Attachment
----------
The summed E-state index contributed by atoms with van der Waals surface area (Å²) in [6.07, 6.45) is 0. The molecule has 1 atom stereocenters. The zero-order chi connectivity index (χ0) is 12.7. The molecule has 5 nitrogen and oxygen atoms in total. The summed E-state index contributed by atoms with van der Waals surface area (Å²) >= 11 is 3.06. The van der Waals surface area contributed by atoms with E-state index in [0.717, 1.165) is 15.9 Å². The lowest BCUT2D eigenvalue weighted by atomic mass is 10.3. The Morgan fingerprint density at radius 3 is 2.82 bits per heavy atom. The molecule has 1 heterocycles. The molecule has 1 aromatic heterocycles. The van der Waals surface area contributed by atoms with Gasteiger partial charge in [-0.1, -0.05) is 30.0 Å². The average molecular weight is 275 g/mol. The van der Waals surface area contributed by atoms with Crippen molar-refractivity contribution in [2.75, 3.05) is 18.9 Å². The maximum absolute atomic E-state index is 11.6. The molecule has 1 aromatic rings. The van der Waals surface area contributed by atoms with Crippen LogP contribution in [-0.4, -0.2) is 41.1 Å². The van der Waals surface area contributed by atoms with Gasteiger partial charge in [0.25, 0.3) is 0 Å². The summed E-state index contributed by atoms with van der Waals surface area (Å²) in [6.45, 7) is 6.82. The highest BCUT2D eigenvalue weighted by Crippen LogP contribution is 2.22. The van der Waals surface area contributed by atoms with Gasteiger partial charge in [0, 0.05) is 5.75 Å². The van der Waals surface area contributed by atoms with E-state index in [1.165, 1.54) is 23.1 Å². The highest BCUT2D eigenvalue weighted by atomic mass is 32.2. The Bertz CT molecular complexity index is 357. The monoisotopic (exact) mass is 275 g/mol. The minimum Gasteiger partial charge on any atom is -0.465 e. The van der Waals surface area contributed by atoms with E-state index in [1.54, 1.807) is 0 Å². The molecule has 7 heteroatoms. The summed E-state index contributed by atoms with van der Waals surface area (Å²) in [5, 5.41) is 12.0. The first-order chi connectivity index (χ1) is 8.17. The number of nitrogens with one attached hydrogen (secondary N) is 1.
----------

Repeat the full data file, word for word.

The summed E-state index contributed by atoms with van der Waals surface area (Å²) in [6.07, 6.45) is 0. The molecule has 1 atom stereocenters. The zero-order chi connectivity index (χ0) is 12.7. The molecule has 5 nitrogen and oxygen atoms in total. The summed E-state index contributed by atoms with van der Waals surface area (Å²) >= 11 is 3.06. The van der Waals surface area contributed by atoms with E-state index in [0.717, 1.165) is 15.9 Å². The lowest BCUT2D eigenvalue weighted by atomic mass is 10.3. The Morgan fingerprint density at radius 3 is 2.82 bits per heavy atom. The molecule has 1 heterocycles. The molecule has 1 aromatic heterocycles. The van der Waals surface area contributed by atoms with Gasteiger partial charge in [-0.1, -0.05) is 30.0 Å². The average molecular weight is 275 g/mol. The van der Waals surface area contributed by atoms with Crippen molar-refractivity contribution in [2.75, 3.05) is 18.9 Å². The maximum absolute atomic E-state index is 11.6. The molecule has 1 aromatic rings. The van der Waals surface area contributed by atoms with Crippen LogP contribution in [-0.4, -0.2) is 41.1 Å². The van der Waals surface area contributed by atoms with Gasteiger partial charge in [0.25, 0.3) is 0 Å². The summed E-state index contributed by atoms with van der Waals surface area (Å²) in [6.45, 7) is 6.82. The highest BCUT2D eigenvalue weighted by Crippen LogP contribution is 2.22. The van der Waals surface area contributed by atoms with Gasteiger partial charge in [0, 0.05) is 5.75 Å². The van der Waals surface area contributed by atoms with E-state index in [1.165, 1.54) is 23.1 Å². The highest BCUT2D eigenvalue weighted by atomic mass is 32.2. The Bertz CT molecular complexity index is 357. The monoisotopic (exact) mass is 275 g/mol. The minimum Gasteiger partial charge on any atom is -0.465 e. The van der Waals surface area contributed by atoms with E-state index in [1.54, 1.807) is 0 Å². The molecule has 7 heteroatoms. The summed E-state index contributed by atoms with van der Waals surface area (Å²) in [5, 5.41) is 12.0. The first-order chi connectivity index (χ1) is 8.17. The number of nitrogens with one attached hydrogen (secondary N) is 1.